What is apoptosis? How does the brain arrive at its adult form?
In children below the age of 7, new cells are added faster than existing ones are killed. The number of neurons in the human brain peaks around age 7.
After that, the total number of neurons decreases gradually for the remainder of a person's life. Remaining neurons can grow larger and more complex.
Neurons become less numerous but more complex.
The number of neurons peaks in childhood, although individual neurons (such as the one highlighted in black here) may persist from infancy to old age. Survivors grow more complex even as the total number of neurons diminishes.
Neurons grow if they receive stimulation with neurotrophic (nerve-growing) factors. The first to be discovered was named simply "Nerve Growth Factor" (NGF). As it turns out, there are others.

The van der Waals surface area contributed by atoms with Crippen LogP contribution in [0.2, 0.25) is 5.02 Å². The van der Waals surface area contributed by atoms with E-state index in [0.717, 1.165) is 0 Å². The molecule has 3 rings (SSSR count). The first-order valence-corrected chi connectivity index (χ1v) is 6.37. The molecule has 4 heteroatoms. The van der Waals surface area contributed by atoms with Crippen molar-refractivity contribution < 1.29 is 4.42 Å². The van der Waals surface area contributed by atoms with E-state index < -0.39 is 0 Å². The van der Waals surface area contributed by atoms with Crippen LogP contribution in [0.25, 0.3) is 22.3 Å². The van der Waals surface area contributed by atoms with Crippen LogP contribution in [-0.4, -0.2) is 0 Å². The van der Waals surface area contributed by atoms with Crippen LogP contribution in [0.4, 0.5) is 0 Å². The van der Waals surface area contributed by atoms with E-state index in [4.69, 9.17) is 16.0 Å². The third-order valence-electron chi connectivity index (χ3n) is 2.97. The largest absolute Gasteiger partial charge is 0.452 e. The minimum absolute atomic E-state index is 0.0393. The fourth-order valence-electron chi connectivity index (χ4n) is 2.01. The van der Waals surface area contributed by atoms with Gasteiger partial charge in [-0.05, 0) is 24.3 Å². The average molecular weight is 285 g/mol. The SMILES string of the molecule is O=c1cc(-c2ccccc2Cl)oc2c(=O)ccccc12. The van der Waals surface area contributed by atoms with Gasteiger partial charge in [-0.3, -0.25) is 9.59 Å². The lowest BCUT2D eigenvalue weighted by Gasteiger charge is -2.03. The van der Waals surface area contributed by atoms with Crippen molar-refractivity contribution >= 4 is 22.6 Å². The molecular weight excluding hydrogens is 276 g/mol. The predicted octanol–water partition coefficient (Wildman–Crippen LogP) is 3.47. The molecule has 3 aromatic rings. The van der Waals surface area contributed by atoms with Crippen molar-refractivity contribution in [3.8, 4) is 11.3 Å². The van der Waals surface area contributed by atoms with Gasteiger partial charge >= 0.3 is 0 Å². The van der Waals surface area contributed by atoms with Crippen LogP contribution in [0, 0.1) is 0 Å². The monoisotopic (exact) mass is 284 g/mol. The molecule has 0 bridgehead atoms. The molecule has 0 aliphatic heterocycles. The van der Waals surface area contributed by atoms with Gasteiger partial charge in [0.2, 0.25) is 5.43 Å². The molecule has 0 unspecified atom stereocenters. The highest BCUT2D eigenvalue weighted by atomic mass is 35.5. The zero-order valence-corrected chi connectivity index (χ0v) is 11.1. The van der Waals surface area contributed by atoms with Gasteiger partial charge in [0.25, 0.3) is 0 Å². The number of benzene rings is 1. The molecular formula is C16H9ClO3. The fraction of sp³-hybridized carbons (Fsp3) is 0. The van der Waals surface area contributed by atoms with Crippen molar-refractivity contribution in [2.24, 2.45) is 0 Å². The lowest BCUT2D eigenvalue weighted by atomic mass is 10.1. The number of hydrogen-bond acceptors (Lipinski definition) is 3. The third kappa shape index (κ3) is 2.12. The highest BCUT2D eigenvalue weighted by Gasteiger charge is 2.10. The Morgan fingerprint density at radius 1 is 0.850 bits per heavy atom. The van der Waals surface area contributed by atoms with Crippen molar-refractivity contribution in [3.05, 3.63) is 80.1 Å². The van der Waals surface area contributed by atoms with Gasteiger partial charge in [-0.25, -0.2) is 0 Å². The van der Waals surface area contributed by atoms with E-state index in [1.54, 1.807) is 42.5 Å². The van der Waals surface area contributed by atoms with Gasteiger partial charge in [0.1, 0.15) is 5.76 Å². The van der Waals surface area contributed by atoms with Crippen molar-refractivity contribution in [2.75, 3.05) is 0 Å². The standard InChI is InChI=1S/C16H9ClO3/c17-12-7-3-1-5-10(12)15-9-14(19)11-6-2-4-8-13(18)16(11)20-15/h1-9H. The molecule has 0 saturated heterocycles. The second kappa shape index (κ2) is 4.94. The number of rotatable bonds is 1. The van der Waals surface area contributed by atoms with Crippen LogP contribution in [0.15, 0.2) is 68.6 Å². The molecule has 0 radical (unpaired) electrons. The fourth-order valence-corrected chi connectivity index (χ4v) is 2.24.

Neurons compete for growth factors. Those receiving NGFs grow, while others shrivel and die. In a properly functioning nervous system, neurotrophins are channeled to neurons making useful contributions to the organism.
What role does NGF play in the competition among neurons?
This process goes on throughout life: neurons that make a successful contribution to ongoing activity continue to receive NGFs and they continue to survive and grow. That is one reason for the slogan "Use it or lose it," applied to learning and also to the effects of old age.
Many people in their 90s continue to do work they love, and they often remain mentally sharp. "Whatever you continue to do, you can keep doing" is the rule. Skills that are actively used remain supported by healthy neurons, even in old people.
Edmonds, M. (2010) What is apoptosis? How Stuff Works. Retrieved from: http://science.howstuffworks.com/
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Copyright © 2007-2017 Russ Dewey